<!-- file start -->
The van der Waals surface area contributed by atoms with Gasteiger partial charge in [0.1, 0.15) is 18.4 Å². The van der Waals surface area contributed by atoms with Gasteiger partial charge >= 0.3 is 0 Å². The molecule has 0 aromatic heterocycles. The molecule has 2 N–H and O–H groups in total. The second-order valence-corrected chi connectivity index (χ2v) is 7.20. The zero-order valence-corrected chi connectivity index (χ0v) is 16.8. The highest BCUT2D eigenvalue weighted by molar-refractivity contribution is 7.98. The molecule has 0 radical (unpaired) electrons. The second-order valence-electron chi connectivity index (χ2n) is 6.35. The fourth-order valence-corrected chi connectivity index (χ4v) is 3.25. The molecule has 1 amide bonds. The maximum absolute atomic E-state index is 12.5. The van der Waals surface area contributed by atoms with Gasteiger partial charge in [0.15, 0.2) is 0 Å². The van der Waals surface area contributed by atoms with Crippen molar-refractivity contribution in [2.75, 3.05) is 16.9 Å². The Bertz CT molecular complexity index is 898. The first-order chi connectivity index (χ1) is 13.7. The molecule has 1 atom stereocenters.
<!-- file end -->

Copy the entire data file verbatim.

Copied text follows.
The van der Waals surface area contributed by atoms with Gasteiger partial charge in [0.1, 0.15) is 18.4 Å². The van der Waals surface area contributed by atoms with Gasteiger partial charge >= 0.3 is 0 Å². The molecule has 0 aromatic heterocycles. The molecule has 2 N–H and O–H groups in total. The second-order valence-corrected chi connectivity index (χ2v) is 7.20. The zero-order valence-corrected chi connectivity index (χ0v) is 16.8. The highest BCUT2D eigenvalue weighted by molar-refractivity contribution is 7.98. The molecule has 0 radical (unpaired) electrons. The second-order valence-electron chi connectivity index (χ2n) is 6.35. The fourth-order valence-corrected chi connectivity index (χ4v) is 3.25. The molecule has 1 amide bonds. The maximum absolute atomic E-state index is 12.5. The van der Waals surface area contributed by atoms with Gasteiger partial charge in [0.15, 0.2) is 0 Å². The van der Waals surface area contributed by atoms with Crippen molar-refractivity contribution in [2.75, 3.05) is 16.9 Å². The Bertz CT molecular complexity index is 898. The first-order chi connectivity index (χ1) is 13.7. The molecule has 1 atom stereocenters.